Those of you who buy more books than you can read will be pleased to learn that a recent study suggests that this is having a positive effect on you and any little ones that may be around. Evidence suggests that those who grow up in homes full of books are more likely to have higher reading comprehension and better mathematical and digital communication skills.
As the Pacific Standard reports, a team of researchers led by senior sociology lecturer Joanna Sikora of Australian National University that a household with more than 80 books can enjoy the aforementioned benefits. Those who have an average of 80 books at home tend to have average scores for literacy, which is defined as “the ability to read effectively to participate in society and achieve personal goals.” Those with less than 80 books at home were more likely to have less than average literacy skills. The more books at home, the higher the literacy rate, though at 350 books the rate remained the same.
The study is based on detailed surveys taken from 2011 to 2015 by the Programme for the International Assessment of Competencies. Subjects were between the ages of 25 to 65 and came from 31 countries, including North America. The candidates were asked roughly how many books they had at home at the age of 16 and were then tested with reading comprehension, the understanding of common mathematical concepts, and their ability to use digital technology as a communication tool. The results showed that those who grew up with books scored more highly.
“Growing up with home libraries boosts adult skills in these areas beyond the benefits accrued from parental education, or [one’s] own educational or occupational attainment,” wrote researchers in their paper, which was published in the journal Social Science Research.
It won’t surprise you to learn that the aspect most impacted by growing up with books is reading comprehension, and it’s thought this can affect a child just as much as their parent’s occupations and education levels. It remains unclear as to whether digital books have the same result, though given that those who grew up with books had higher levels of digital literacy, they might well.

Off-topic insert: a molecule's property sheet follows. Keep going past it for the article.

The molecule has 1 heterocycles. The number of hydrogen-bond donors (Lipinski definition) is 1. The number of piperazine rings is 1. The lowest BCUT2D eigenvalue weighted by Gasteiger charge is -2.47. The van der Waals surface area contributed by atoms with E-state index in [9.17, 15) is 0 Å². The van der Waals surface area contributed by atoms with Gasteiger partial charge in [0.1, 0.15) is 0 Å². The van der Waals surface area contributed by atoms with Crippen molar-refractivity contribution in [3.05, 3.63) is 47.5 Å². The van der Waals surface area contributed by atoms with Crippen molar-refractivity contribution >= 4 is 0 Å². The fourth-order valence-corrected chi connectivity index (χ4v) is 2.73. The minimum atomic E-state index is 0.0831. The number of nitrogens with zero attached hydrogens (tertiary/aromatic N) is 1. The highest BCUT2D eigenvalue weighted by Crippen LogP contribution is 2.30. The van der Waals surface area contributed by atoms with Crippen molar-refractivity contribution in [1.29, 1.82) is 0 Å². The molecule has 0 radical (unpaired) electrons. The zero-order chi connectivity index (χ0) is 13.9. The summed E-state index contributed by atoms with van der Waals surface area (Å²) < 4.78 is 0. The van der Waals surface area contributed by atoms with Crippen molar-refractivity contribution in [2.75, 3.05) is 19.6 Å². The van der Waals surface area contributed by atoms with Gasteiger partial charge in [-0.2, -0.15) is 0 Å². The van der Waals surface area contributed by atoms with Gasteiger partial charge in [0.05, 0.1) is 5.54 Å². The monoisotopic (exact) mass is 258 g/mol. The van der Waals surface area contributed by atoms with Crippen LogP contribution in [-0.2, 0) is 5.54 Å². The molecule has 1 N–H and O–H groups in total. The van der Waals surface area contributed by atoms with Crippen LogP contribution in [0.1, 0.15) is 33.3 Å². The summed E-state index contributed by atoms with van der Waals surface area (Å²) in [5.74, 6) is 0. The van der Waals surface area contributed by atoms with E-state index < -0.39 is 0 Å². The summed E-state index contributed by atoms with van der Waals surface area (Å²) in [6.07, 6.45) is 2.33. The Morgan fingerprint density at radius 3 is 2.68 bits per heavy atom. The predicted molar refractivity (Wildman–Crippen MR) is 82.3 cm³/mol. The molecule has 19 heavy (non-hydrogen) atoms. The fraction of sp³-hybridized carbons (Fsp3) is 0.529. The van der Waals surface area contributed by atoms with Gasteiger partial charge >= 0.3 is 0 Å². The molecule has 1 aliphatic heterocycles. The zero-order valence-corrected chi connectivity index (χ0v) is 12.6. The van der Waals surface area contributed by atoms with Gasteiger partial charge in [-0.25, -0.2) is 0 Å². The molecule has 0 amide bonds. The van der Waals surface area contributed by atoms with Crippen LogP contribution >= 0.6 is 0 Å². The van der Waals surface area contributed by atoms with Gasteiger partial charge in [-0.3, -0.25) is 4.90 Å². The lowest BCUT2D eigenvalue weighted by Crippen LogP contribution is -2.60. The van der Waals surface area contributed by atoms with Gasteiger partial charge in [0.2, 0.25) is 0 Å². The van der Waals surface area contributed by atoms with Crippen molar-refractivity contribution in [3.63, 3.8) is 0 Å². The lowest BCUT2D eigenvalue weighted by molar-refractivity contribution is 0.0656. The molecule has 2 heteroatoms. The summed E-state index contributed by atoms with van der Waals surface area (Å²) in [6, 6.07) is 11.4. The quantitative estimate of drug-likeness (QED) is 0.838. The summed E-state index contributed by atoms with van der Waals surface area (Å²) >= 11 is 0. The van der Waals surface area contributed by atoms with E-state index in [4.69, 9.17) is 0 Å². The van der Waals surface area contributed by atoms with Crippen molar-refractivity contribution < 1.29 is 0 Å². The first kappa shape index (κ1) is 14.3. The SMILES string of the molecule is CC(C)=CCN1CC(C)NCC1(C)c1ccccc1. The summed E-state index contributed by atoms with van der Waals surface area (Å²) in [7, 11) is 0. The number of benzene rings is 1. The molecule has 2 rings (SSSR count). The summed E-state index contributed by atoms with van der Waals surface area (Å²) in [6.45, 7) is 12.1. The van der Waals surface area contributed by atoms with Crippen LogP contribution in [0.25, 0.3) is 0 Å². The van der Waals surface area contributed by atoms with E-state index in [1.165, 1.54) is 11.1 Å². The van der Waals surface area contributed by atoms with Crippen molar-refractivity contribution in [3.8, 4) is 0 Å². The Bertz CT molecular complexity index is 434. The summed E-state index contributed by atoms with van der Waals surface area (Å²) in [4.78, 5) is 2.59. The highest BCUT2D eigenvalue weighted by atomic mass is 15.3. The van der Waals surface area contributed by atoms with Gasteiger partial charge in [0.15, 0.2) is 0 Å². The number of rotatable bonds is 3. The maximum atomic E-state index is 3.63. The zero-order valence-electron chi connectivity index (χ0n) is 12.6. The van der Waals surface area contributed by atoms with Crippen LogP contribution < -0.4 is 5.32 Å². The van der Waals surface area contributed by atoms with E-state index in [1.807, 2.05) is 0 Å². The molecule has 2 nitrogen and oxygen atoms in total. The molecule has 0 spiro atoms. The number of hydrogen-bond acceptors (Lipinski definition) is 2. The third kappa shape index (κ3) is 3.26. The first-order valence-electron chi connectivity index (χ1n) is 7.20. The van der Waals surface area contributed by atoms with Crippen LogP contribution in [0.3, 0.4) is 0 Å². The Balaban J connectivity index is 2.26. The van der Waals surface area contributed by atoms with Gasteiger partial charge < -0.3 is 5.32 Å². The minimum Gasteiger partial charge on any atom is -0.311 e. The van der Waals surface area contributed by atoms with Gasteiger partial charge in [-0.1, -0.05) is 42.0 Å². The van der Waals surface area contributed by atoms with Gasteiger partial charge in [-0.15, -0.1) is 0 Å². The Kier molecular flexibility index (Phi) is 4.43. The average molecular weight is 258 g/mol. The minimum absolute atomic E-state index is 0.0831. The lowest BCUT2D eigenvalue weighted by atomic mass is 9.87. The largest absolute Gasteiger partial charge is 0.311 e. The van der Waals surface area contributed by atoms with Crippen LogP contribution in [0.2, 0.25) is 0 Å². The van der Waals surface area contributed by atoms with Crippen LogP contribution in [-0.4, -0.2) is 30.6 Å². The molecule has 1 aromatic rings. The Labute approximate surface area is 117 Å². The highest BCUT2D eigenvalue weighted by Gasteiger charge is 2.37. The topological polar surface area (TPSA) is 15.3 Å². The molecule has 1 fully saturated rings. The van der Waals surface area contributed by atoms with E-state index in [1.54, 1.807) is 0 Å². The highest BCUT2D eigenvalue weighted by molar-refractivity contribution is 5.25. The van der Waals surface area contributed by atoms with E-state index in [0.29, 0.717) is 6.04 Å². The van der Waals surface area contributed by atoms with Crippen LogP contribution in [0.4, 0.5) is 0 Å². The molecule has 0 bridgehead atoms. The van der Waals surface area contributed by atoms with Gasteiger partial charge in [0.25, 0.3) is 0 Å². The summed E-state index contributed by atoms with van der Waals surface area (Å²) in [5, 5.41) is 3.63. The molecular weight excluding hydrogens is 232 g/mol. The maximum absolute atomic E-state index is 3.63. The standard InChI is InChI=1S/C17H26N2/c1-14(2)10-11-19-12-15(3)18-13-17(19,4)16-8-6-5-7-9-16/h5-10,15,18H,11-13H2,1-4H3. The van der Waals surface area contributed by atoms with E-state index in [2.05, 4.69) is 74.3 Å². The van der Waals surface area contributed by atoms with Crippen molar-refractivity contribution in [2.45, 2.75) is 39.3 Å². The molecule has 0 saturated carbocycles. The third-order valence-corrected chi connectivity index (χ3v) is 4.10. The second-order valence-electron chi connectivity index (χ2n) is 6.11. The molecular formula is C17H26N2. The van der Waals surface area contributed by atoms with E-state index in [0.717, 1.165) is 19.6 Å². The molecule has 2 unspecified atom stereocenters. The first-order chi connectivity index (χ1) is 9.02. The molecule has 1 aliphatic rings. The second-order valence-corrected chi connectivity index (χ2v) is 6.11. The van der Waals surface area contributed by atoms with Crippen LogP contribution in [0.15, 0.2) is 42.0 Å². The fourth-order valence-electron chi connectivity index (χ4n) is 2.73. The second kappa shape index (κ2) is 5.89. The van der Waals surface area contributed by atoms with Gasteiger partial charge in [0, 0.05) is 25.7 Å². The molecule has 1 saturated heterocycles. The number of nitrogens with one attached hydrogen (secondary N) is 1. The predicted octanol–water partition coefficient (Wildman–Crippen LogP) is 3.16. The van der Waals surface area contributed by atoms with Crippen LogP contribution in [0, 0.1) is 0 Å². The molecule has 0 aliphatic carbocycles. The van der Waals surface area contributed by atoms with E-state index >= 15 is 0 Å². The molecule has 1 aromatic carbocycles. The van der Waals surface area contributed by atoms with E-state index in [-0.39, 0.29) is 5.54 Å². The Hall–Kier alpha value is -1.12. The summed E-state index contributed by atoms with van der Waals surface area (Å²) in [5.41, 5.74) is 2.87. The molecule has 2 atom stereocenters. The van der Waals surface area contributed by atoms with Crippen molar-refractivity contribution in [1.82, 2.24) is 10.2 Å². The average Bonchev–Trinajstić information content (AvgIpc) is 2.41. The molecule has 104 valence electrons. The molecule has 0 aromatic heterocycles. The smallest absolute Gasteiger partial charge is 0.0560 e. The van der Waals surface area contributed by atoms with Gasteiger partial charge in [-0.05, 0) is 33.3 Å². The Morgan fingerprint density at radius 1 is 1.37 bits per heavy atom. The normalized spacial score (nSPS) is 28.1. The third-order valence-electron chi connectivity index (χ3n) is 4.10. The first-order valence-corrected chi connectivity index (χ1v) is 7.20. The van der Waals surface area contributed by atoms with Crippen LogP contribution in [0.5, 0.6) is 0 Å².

“New stories added daily or at our convenience.
Submit your tales — your life is bullshit too!”
Good to know we can add our own shame to the ever-growing list of tragic titles.
If you submitted a title about your life- what would yours be?
The New York Times Bestseller, Catherynne Valente, took to Twitter to tell Maher (and anyone who agrees with him) how utterly ridiculous it is to look down on people who read comic books or graphic novels.
Bill Maher had delivered a tirade on one of his shows after the death of Marvel Comics legend, Stan Lee. He claimed comic books and the like are for children, not adults, and even attempted to blame the state of American politics on the fact ‘millennials’ read literature with pictures in…
Valente took him to task on Twitter, first shaming him for his hypocrisy, and then explaining how very wrong he was to be so narrow minded and ignorant.
The Bookseller reports that in all, forty-eight bookshops are competing, from nine regions of the UK and are all hoping to win in their local area before going forward to compete for the overall, nationwide prize.
Here are the shortlisted books for each region. We have some of the bookshops listed in our bookshop section so the ones featured are linked:
Some bookshops have even gone so far as to create visual experiments to show how many of the shelves are dominated by male authors.
The fantastic book series will be adapted by screenwriter Steve Thompson, known for Sherlock and Doctor Who, producer John Yorke, of Life on Mars fame and executive producer Richard Stokes who has worked on Broadchurch, and Torchwood, to develop the adaptation.
Actor Ben Whishaw who voiced the bear in Paddington the Movie and its sequel will reprise his role for the new CGI-animated series. The series will follow the adventures of a young Paddington Bear and will air worldwide on Nickelodeon in 2020.